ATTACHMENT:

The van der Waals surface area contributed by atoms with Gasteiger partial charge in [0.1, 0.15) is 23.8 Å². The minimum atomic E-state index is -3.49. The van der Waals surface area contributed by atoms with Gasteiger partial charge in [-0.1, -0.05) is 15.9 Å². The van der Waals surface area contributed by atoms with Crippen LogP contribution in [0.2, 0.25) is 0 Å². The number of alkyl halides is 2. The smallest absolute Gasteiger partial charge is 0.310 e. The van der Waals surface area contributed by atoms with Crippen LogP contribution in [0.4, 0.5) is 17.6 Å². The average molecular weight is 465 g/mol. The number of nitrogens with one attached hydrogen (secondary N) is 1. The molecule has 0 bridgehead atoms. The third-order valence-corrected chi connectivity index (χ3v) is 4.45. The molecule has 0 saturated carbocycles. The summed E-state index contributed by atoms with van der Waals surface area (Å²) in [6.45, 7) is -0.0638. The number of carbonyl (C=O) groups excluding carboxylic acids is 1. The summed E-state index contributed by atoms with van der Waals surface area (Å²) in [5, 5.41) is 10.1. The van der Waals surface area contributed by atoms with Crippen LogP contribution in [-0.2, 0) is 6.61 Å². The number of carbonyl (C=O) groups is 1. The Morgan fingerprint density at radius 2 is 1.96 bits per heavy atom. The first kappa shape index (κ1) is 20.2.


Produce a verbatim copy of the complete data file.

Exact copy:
The van der Waals surface area contributed by atoms with Gasteiger partial charge in [0.1, 0.15) is 23.8 Å². The minimum atomic E-state index is -3.49. The van der Waals surface area contributed by atoms with Gasteiger partial charge in [-0.1, -0.05) is 15.9 Å². The van der Waals surface area contributed by atoms with Crippen LogP contribution in [0.2, 0.25) is 0 Å². The number of alkyl halides is 2. The smallest absolute Gasteiger partial charge is 0.310 e. The van der Waals surface area contributed by atoms with Crippen LogP contribution in [0.4, 0.5) is 17.6 Å². The average molecular weight is 465 g/mol. The number of nitrogens with one attached hydrogen (secondary N) is 1. The molecule has 0 bridgehead atoms. The third-order valence-corrected chi connectivity index (χ3v) is 4.45. The molecule has 0 saturated carbocycles. The summed E-state index contributed by atoms with van der Waals surface area (Å²) in [6.45, 7) is -0.0638. The number of carbonyl (C=O) groups excluding carboxylic acids is 1. The summed E-state index contributed by atoms with van der Waals surface area (Å²) in [5, 5.41) is 10.1. The van der Waals surface area contributed by atoms with Crippen LogP contribution in [-0.2, 0) is 6.61 Å². The number of carbonyl (C=O) groups is 1. The Morgan fingerprint density at radius 2 is 1.96 bits per heavy atom. The first kappa shape index (κ1) is 20.2.